Obviously, the SAT dropping its mandatory writing section is a big change. Both tests are now on equal footing in that regard. The content of each writing test is also quite similar, sporting a primary focus on grammatical mastery and writing skills. The SAT asks students to evaluate an already-composed written work for structure, presentation of logical arguments and usage of evidence. The ACT revised its writing section as well, which now asks students to analyze three perspectives on a given issue (i.e. the value of the arts in public education).
Most schools do not require submission of an ACT or SAT writing score. A few selective institutions such as Yale University, all schools in the University of California system, Duke University, Claremont McKenna College, and Emory University require the writing section on either test. Submission of a writing score is recommended at quite a few institutions of the highly-selective variety, including Amherst College, Colby College, and Georgia Tech as well as some moderately selective schools like the University of Delaware, the University of Kentucky and Simmons College in Boston.
Remember, the ACT has a reading and English section. The English section focuses more on the mechanics of writing (grammar, syntax, rhetorical devices) and the reading section covers comprehension. Reading comprehension is essential to success on either standardized test. However, the SAT’s questions are more context-dependent and require a more complex problem-solving process than the ACT’s reading questions — hence the additional time allotted per question.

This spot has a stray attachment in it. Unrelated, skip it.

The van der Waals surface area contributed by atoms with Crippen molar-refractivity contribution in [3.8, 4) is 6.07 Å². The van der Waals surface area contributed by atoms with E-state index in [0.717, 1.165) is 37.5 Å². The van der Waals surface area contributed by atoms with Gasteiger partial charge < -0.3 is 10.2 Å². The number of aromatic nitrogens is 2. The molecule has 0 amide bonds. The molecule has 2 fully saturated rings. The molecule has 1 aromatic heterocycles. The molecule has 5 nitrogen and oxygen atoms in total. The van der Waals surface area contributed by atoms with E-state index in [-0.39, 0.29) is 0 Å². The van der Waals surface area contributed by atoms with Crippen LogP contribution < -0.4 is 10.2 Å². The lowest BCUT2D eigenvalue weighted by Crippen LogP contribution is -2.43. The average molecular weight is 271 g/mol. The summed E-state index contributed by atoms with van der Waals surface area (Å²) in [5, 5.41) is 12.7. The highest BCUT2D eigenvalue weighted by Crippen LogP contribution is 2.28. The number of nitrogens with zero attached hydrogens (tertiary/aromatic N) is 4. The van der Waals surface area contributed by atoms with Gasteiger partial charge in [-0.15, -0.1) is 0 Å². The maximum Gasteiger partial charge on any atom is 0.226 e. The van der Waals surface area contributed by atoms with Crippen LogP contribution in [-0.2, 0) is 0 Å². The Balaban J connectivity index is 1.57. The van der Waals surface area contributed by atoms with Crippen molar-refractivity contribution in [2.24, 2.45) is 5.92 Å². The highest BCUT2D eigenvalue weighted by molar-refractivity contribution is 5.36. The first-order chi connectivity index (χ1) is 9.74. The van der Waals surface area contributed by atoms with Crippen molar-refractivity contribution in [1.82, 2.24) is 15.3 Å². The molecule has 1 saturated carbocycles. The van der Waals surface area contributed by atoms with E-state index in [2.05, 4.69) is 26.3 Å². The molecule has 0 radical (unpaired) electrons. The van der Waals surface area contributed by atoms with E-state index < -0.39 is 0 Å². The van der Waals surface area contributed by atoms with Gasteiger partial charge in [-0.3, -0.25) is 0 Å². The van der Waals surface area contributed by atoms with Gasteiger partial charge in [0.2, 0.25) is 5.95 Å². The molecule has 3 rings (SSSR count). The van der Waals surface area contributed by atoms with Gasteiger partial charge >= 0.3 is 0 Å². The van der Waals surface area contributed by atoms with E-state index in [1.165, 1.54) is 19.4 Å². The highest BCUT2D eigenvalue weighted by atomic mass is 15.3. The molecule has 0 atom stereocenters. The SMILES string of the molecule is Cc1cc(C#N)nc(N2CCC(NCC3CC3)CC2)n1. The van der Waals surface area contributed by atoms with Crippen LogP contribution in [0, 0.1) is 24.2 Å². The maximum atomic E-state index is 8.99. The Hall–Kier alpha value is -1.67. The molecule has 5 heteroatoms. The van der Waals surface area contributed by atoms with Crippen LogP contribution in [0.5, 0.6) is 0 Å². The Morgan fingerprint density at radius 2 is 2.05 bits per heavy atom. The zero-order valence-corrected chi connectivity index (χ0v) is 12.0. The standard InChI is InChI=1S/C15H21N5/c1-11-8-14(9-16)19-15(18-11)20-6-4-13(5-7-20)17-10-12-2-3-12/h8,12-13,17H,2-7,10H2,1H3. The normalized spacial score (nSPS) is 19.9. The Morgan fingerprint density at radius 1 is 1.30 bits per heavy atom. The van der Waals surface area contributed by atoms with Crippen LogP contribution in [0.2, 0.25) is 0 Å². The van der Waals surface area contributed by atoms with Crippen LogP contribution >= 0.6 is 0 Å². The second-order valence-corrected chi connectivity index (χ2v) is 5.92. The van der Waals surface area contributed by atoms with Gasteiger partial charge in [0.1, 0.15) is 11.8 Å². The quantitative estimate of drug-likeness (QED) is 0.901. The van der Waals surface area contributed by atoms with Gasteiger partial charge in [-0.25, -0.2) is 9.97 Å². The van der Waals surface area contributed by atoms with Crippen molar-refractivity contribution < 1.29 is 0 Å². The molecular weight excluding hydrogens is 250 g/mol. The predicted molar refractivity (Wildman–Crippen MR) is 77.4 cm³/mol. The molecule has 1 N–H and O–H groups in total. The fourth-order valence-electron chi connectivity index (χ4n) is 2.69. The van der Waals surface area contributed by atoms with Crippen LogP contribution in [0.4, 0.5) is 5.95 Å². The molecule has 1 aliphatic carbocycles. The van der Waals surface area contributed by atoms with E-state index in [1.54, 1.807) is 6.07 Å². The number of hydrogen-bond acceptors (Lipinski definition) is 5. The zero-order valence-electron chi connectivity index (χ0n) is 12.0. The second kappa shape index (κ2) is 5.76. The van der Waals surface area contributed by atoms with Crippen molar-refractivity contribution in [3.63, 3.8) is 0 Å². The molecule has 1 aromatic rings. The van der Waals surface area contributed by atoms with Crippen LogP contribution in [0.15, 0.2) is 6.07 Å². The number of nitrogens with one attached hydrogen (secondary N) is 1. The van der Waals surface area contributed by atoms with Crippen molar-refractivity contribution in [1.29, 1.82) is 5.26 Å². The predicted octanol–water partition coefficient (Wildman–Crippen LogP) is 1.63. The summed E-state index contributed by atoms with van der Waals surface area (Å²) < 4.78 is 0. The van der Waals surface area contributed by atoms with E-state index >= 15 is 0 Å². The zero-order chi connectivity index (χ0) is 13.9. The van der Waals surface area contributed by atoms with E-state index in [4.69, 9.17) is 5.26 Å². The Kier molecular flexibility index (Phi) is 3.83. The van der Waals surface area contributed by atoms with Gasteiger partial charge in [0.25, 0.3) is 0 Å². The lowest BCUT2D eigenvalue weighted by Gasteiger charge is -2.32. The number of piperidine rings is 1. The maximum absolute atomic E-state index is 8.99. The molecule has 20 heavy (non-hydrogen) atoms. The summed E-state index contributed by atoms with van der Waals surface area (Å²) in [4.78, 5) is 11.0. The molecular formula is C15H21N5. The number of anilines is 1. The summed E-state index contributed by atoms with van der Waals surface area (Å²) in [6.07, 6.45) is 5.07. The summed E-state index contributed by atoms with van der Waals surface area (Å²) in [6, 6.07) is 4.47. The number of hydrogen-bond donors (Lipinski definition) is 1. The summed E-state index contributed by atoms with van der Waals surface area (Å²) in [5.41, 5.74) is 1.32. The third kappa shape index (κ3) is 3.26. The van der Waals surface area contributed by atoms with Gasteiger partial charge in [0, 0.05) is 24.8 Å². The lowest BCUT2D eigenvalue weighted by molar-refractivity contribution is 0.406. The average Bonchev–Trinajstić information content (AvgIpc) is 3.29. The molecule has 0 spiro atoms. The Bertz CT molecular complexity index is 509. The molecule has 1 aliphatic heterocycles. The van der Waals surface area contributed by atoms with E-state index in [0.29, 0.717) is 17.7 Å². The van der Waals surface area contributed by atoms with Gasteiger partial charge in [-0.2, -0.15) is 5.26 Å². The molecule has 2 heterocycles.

The College Board has scaled back the SAT’s heavy dose of highly obscure vocabulary words (consider lighting a candle for words like propinquity, lachrymose, and blowsy), making it more comparable to the ACT reading section. The passages presented on the SAT derive from sources you might find in an average high school classroom such as historical documents or a fictional piece by Nathanial Hawthorne. The ACT relies more on contemporary sources and are more like what you would encounter in today’s newspaper.